CRASH! BANG! WALLOP!


Before you head into the wild, arm yourself with one of these hardy Swiss timepieces designed to survive life's rigours, whether you're in the pool or at the North Pole.

Words by Alex Doak
Photography by Wilson Hennessy

TEST #01
EMERGENCY TRANSMISSION
MANUFACTURER: Breitling
TEST MODEL: Emergency II
VALUE: £12,040
For official use only:
PASS FAIL
LAB NOTES:
Sometimes even the world-weariest action hero comes unstuck. Or rather, stuck − be it up a mountainside or in the middle of a barren wasteland. For these occasions, Breitling has introduced the Emergency II, the world’s first wristwatch with a dual-frequency personal locator beacon. Like Breitling’s original, cult-status Emergency, its antenna system is housed inside a chamber in the lower part of the case, and is deployed by unscrewing the bottom crown. This time, however, the in-built microtransmitter alternately transmits on two separate frequencies over a 24-hour period: the original analogue signal on the 121.5 MHz homing and rescue frequency, as well as a digital signal on the 406 MHz frequency intended for the Cospas-Sarsat system − a network of satellites providing accurate and reliable distress alert and homing data.

TEST #02
WATER RESISTANCE
MANUFACTURER: Omega
TEST MODEL: Seamaster Planet Ocean 600M
VALUE: £5,460
For official use only:
PASS FAIL

LAB NOTES:
William Beebe, the marine biologist and record-breaking bathysphere explorer wore an Omega; so did Commander Yves Le Prieur, the inventor of scuba; and Jacques Cousteau famously wore an Omega Seamaster PloProf. Omega diving watches have been worn by the best. This titanium ‘Planet Ocean’ edition of the Seamaster boasts water resistance to 600m. And should you choose to follow in Beebe’s flipper-shaped steps and engage in a spot of deep-sea bathysphere exploration, you’ll be glad of the watch’s helium escape valve. Breathing gases in diving chambers are helium-rich − helium atoms are small enough to work through the joins in a watch case but expand during ascent, building internal pressure. The valve allows the helium to escape, ensuring your sapphire crystal won’t pop out when you return to normal atmospheric pressure.

TEST #03
SHOCK RESISTANCE
MANUFACTURER: Jaeger-LeCoultre
TEST MODEL: Master Compressor Extreme LAB 2
VALUE: £36,000

For official use only:
PASS FAIL ☐ 
LAB NOTES:
Jaeger-LeCoultre’s first Extreme LAB concept was an audacious cocktail of high-tech innovations that included a case with an in-built shock-absorption system. Its successor is this similarly robust GMT chronograph, encased in super-tough titanium-vanadium TiVan15 alloy. Among the Extreme LAB 2’s upgraded anti-shock systems is a special protection device that limits the motion of the hairspring on impact. Its silicon escapement and ‘special alloy’ gear train (Jaeger-LeCoultre remains intriguingly elusive on the material involved) also mean it can withstand magnetic fields up to 240 Gauss, four times the international standard for a watch to be certified as antimagnetic, and higher than any other mechanical chronograph. Further tech comes in the form of a radial power reserve indicator and a digital instantaneous chronograph minutes counter at 12 o'clock.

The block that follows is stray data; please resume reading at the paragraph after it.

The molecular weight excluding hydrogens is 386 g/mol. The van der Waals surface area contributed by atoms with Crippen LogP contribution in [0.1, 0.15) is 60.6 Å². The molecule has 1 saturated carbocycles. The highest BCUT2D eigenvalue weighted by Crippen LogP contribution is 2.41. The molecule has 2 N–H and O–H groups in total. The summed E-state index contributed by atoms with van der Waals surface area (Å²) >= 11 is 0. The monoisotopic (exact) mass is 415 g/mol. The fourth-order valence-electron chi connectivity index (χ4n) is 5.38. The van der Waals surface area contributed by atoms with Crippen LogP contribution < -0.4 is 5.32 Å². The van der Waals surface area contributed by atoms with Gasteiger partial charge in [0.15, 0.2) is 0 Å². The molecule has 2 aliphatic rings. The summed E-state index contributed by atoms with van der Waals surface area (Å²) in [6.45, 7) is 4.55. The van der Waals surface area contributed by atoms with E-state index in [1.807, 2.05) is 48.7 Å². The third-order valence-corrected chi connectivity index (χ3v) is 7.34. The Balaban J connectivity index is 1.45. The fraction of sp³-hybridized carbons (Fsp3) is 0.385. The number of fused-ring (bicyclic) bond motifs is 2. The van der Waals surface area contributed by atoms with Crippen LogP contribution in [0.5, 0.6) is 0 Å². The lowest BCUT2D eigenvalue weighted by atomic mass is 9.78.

TEST #04
SCRATCH RESISTANCE
MANUFACTURER: Audemars Piguet
TEST MODEL: Royal Oak Offshore Chronograph
VALUE: £28,800

For official use only:
PASS FAIL ☐  
LAB NOTES:
We’ve all done it. A careless jerk of the arm slightly too close to a wall, followed by that wince-inducing scrape of bezel on brick, then a panicky examination of your pride and joy for damage. It’s even more likely with a big, chunky man watch like Audemars Piguet’s Royal Oak Offshore Chronograph strapped on − it sits proud of your wrist by some 14.5mm. But because its case and bezel are made of high-density scratch-resistant black ceramic, even the most accident-prone will have trouble scuffing its surface. Ceramic’s properties make it hard to work − in this instance, Audemars Piguet devotes 12 hours to machining the case middle, and the bezel requires eight hours more work than the same piece in steel. The Offshore is 20 years old this year and has always been a sports watch − this model comes on a rubber strap and is water-resistant to 100 metres.
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